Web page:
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Budget 2021: Implications for InvITs and REITs (Part 1)

04 Mar 2021

The Finance Bill, 2021 proposes several measures to boost the infrastructure sector in the country. In this update, we analyse some of the key amendments impacting InvITs and REITs.

The Finance Minister introduced the Finance Bill, 2021 (Bill) on 1 February 2021 with a slew of measures to boost the Indian infrastructure sector. The Bill proposes some key amendments that impact infrastructure investment trusts (InvITs) and real estate investment trusts (REITs). Some of these amendments include changes in the definition of securities, enabling a secured creditor to initiate actions against a ‘pooled investment vehicle’ that defaults in the repayment of principal or interest to its lenders, reducing the compliance burden of withholding tax and widening the base for eligible sovereign wealth funds (SWFs) and Pension Funds (PFs) by doing away with some of the conditions which were difficult to comply with.

  • Amendments to the Securities Contracts (Regulation) Act, 1956

    The Bill proposes certain amendments to the Securities Contracts (Regulation) Act, 1956 (SCRA), effective from 1 April 2021. One such amendment is the introduction of the concept of ‘pooled investment vehicle’. The proposed term defines pooled investment vehicle to mean a fund established in India, in the form of a trust or otherwise, which would include mutual funds, alternative investment funds (AIFs), collective investment schemes or business trusts (as defined in the Income-Tax Act, 1961 (IT Act) and registered with the Securities and Exchange Board of India (SEBI)), or such other funds, which raise or collect money from investors and invest such funds in accordance with SEBI regulations. It is pertinent to note that the IT Act defines business trusts as trusts registered with SEBI as an InvIT or a REIT.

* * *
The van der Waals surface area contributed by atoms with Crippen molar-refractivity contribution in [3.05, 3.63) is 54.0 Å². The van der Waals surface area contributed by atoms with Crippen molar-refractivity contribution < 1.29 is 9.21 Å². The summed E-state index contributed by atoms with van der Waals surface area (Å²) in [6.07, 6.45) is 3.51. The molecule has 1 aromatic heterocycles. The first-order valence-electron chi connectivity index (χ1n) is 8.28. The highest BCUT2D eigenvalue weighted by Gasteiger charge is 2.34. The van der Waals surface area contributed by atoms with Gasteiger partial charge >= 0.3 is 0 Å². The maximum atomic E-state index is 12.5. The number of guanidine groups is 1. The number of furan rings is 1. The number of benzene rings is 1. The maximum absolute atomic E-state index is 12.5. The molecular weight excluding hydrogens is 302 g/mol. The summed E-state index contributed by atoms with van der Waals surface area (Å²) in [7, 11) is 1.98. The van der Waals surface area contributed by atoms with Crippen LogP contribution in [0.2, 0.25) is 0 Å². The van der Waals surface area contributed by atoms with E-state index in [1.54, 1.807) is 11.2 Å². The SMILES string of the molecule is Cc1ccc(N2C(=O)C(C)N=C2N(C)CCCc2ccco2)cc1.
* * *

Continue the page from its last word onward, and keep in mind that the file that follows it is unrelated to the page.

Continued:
Additionally, the Bill proposes that units or any other instruments issued by ‘pooled investment vehicles’ will be recognised as ‘securities’ under the SCRA.

    Further, a new provision under the SCRA allowing pooled investment vehicles to (i) borrow and issue debt securities in accordance with regulations framed by SEBI; and (ii) provide security interest to lenders in terms of the facility documents entered into by such pooled investment vehicles, is proposed to be inserted.

    The amendments proposed to SCRA may have different tax consequences for different investors. Earlier there was little clarity on the availability of concessional long-term capital gains tax rate for non – residents on the transfer of unlisted units of InvITs and REITs. Through this amendment, the Government has offered certainty on the availability of such concessional tax rate. However, as a consequence of the amendment, since these units are now within the ambit of ‘securities’, grant of these units would be subject to deemed gift tax provisions under the IT Act. This may have an adverse consequence on new investors / limited partners (LPs) investing into an AIF after the first close of the AIF and buying units of the AIF at the same price as the previous LPs. To elaborate, since the AIF would have made investments after the first close, there may have been an appreciation in the net asset value (NAV) of such AIF. However, given than the new LPs would be buying the units at the same price as the previous LPs, there may be a risk that this difference in price between the issue price of AIF units and the NAV can incur a tax liability for the incoming LPs under the deemed gift tax provision going forward. Thus, consequence of deemed gift tax provisions on compensating contribution would merit consideration on a case by case basis.

  • Borrowings by InvITs and REITs liberalised

    The Finance Minister mentioned in her speech that to enable debt financing to InvITs and REITs by foreign institutional investors (FIIs) amendments are being proposed to relevant legislations. This may potentially open up a large source of fresh funding for these entities.FIIs are already provided a beneficial tax treatment on short term capital gains and it is felt that further enabling debt financing may increase the flow of foreign investments in infrastructure projects in India, not only from private players but also from Sovereign Wealth Funds (SWFs).

    Further, to incentivise SWFs to invest in Indian infrastructure, the Bill proposes to relax some of the conditions for availing 100% tax exemption, as discussed below.

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